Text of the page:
Press Release

Hanafin tells Health Boards to meet their obligations to children in care

Minister Hanafin today (Friday 7/12/2001) welcomed the publication of the Social Services Inspectorate (SSI) Annual Report 2001. She acknowledged the work carried out by the SSI since it was established in 1999 to ensure that the highest possible standards are in place for children in care.

Minister Hanafin said “It is through the inspection process that improved conditions will be put in place following the recommendations that the SSI make”.

The Minister stated that the work of the SSI was important in order to highlight areas where improvements were needed and also to allow those delivering the service to take credit for both successes and the hard work they undertake on a daily basis. “Children in care are our most vulnerable and the priority has to be to ensure their needs are met in a safe environment”. she said.

Positive Aspects

The Minister noted that the Annual Report contained a range of positive activities which were being undertaken in the centres concerned. These included:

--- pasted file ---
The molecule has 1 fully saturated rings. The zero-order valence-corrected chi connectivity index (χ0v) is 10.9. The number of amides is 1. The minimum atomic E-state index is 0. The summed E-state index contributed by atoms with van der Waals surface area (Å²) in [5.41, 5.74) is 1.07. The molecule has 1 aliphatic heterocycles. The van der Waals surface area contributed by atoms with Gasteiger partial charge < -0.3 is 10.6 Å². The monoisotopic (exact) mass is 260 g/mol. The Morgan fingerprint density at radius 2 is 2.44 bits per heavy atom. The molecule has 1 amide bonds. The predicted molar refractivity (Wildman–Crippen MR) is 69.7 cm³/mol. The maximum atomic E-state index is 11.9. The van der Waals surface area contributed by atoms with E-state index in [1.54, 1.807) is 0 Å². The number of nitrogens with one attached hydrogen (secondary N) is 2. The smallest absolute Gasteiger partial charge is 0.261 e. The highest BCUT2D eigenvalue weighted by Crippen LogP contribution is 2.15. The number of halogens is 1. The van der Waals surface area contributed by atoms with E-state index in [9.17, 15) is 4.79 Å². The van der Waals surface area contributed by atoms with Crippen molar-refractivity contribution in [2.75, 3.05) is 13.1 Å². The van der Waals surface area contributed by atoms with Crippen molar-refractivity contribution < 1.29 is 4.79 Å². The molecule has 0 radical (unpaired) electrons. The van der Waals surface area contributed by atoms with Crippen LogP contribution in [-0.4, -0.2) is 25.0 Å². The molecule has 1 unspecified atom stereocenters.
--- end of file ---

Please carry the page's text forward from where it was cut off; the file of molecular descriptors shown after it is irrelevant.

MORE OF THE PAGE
• the involvement of family members
  • the views of children being taken on board
  • the application of complaints procedures and the awareness of the children of these
  • education being pursued by the children in the centres. Concerns

The Minister was highly critical of the level of care planning provided by the health boards for children in residential care as highlighted by the SSI. This showed that only 56% of children have care plans. She said “care planning is an essential element in addressing the needs of a child in care and promoting their development. Without such a plan the child’s care lacks direction and focus and may mean that a child’s needs are not met and could remain in care for far too long. Health Boards have a statutory responsibility to provide care plans and after care and I expect them to fulfill their responsibilities”.

“Since 1997 the Government has put in place legislation, standards, strategies and policies. We have developed new structures and facilities, and have invested an extra £130m in revenue and capital in child welfare services. All of this is to allow the health boards to meet their responsibilities. I expect the health boards to meet their obligations also”. the Minister said.

An extra £37m will be spent on child welfare in 2002 but the Department will continue to monitor the use of funding allocated to the boards. “This is to ensure that the priorities, policies and services which have been set out are being addressed and implemented to the greatest extent possible”, she said.